“We need identification to say this is your test,” said Dr. Eneida Roldan, chief executive officer, FIU Health Care Network, and clinical director for the test site. “I believe what we get is enough to reduce the medical error aspects in providing someone with their correct results.”

Standardizing how information is collected, reported and analyzed needs to happen to raise public comfort levels, Gusmaro said. "The last thing we want to do is discourage people from getting tested, which is going to be one of the main tools for controlling this virus,” he said.

Risk vs. Benefit

Cracks in coronavirus testing already have raised concerns: At 12 sites from Tallahassee to Miami, a doctor put on probation for treating people improperly for HIV was put in charge of delivering test results to as many as 100,000 people after a Miami company subcontracted with him for the job. State officials removed the doctor two weeks ago when they learned about his past but made clear that with rapid expansion there was no set vetting process in place for who would be managing COVID-19 tests.

The Miami company that hired the doctor now uses a call center to deliver results.

But whether an individual, a call center, or a lab delivers test results, some medical experts say the emergency nature of the coronavirus response has shifted responsibility for data protection to people who may not be educated on safeguards.

Cynthia Barnett Hibnick, a South Florida healthcare attorney, said that any time people give out private information, they are putting themselves at risk, but the vast volume and speed at which COVID-19 testing is moving increases that risk.

“You’re talking about people being concerned that their information, their protected health information, is changing hands very rapidly,” Hibnick said. “And I think they should be concerned.”

Hibnick added concerns about that protected information is being transmitted electronically, sometimes on unencrypted devices, increasing the risk of a potential a data breach.

Last month, a Florida Department of Economic Opportunity data breach exposed about 98 people’s personal information who were applying for unemployment.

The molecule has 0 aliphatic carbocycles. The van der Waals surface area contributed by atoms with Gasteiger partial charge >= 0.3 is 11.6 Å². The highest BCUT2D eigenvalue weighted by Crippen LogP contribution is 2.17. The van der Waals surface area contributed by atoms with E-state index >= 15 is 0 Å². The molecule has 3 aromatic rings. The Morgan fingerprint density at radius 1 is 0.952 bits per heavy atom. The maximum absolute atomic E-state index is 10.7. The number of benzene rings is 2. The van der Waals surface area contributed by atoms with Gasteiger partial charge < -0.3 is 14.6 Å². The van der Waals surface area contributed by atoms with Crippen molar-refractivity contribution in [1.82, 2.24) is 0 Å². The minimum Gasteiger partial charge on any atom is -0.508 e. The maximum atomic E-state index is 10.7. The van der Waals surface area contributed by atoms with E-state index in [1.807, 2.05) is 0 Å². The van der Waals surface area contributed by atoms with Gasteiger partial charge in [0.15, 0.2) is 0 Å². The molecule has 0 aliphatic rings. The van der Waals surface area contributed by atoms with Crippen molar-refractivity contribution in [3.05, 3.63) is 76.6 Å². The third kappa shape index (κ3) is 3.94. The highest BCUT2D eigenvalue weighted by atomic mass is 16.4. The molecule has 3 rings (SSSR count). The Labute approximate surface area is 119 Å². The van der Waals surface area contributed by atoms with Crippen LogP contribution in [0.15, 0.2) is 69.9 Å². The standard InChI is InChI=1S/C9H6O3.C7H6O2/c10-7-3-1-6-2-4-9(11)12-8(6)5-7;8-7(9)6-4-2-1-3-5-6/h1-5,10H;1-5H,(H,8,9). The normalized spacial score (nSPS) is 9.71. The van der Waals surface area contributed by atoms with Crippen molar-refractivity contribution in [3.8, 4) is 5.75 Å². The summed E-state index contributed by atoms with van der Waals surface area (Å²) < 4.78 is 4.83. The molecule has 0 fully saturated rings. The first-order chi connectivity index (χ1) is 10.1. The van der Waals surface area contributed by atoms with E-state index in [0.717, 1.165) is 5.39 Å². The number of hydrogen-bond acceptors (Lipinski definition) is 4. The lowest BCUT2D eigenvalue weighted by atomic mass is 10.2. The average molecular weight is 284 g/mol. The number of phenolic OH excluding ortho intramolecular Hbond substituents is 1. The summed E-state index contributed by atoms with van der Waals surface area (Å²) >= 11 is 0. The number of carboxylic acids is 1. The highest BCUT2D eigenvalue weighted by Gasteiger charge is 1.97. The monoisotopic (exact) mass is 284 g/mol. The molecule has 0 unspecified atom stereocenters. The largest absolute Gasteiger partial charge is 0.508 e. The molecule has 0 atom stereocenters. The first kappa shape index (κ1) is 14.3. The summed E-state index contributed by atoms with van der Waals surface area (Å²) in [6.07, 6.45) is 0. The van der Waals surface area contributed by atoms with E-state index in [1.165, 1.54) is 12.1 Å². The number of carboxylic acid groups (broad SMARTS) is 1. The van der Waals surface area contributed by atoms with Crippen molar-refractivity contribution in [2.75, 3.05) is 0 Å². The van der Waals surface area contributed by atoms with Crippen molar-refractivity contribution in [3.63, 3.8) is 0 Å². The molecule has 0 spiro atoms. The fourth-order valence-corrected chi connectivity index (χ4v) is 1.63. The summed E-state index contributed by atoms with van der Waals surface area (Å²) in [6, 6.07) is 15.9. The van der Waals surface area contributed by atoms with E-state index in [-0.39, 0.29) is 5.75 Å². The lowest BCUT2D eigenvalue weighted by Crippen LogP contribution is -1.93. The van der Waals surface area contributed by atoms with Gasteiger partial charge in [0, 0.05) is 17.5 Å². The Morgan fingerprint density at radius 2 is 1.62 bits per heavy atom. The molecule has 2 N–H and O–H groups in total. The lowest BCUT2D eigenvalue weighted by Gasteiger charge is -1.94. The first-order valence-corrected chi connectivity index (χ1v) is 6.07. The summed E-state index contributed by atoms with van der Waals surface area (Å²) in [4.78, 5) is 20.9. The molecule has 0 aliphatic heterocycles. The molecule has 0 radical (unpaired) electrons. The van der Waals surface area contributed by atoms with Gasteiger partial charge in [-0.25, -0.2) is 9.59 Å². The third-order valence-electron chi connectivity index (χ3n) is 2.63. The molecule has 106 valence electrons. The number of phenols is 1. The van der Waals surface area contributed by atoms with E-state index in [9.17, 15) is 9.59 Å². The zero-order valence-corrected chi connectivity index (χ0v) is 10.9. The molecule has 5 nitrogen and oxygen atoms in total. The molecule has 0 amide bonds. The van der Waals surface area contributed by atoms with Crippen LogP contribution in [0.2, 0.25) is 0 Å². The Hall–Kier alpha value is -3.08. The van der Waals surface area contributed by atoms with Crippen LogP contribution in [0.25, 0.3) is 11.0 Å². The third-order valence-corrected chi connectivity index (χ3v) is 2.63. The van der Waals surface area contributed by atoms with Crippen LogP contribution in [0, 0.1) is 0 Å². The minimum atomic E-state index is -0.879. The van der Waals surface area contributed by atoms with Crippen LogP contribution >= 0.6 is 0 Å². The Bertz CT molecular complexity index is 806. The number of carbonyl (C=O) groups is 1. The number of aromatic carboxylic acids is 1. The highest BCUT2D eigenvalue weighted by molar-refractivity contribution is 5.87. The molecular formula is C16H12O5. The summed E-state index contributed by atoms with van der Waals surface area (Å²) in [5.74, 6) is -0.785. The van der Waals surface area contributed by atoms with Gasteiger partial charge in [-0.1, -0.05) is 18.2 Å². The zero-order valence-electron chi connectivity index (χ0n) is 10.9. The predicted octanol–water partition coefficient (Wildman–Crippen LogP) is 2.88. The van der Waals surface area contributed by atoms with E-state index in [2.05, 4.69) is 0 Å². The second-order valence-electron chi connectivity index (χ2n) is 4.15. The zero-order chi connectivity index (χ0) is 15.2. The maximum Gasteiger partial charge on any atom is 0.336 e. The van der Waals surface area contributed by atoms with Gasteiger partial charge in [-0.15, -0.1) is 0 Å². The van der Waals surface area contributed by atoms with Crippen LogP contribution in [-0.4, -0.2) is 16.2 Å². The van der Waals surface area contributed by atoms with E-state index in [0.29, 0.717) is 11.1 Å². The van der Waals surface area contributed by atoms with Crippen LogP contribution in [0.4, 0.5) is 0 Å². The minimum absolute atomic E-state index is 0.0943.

Even the lab that reports the most coronavirus results in Florida has had data breaches. Only a year ago, Quest Diagnostics, which has reported more than 260,000 tests in Florida, suffered a data breach when a hacker gained access through one of its vendors to personal information for 12 million customers including credit card numbers, bank account details, medical data, and Social Security numbers.

“This turns into a bit of a trust game,” said Dr. Bradley Malin, vice chair for research and professor of biomedical informatics at Vanderbilt University, whose work focuses on data privacy research and development for the health information technology sector.

Under normal circumstances, the federal privacy law known as HIPPA requires medical providers and insurers to protect someone’s personal health information and requires a patient’s consent to disclose it. In the public health emergency, the federal agency that enforces HIPPA announced it would not penalize any party that made a good-faith effort to comply with the privacy law in the operation of COVID-19 testing sites.

The enforcement relaxation is designed to allow information sharing with government entities.

When asked about what practices were in place to protect people’s information, Florida Division of Emergency Management spokesman Jason Mahon said he’s not aware of any HIPPA violations in the state’s COVID-19 response.

Malin said the health information that has been shared has occurred under the context of public health and surveillance to better understand and track the disease. Data and specimen shared is supposed to be unidentifiable, but collection and analysis gets tricky with researchers, health officials and contact tracers involved, he said.

His biggest concern, though, is the uncertainty of who has access: “You really don’t know where the information is going to go, You are not always going to be entitled to an accounting of it. What are the retention requirements? What can people do with that data afterward?"

Because the U.S. needs to move fast, a trade-off is inevitable. “Is it more important to scale up and get testing completed or is it imperative to ensure perfect security. We may not able to satisfy both simultaneously,” he said.

©2020 the Sun Sentinel (Fort Lauderdale, Fla.) Distributed by Tribune Content Agency, LLC.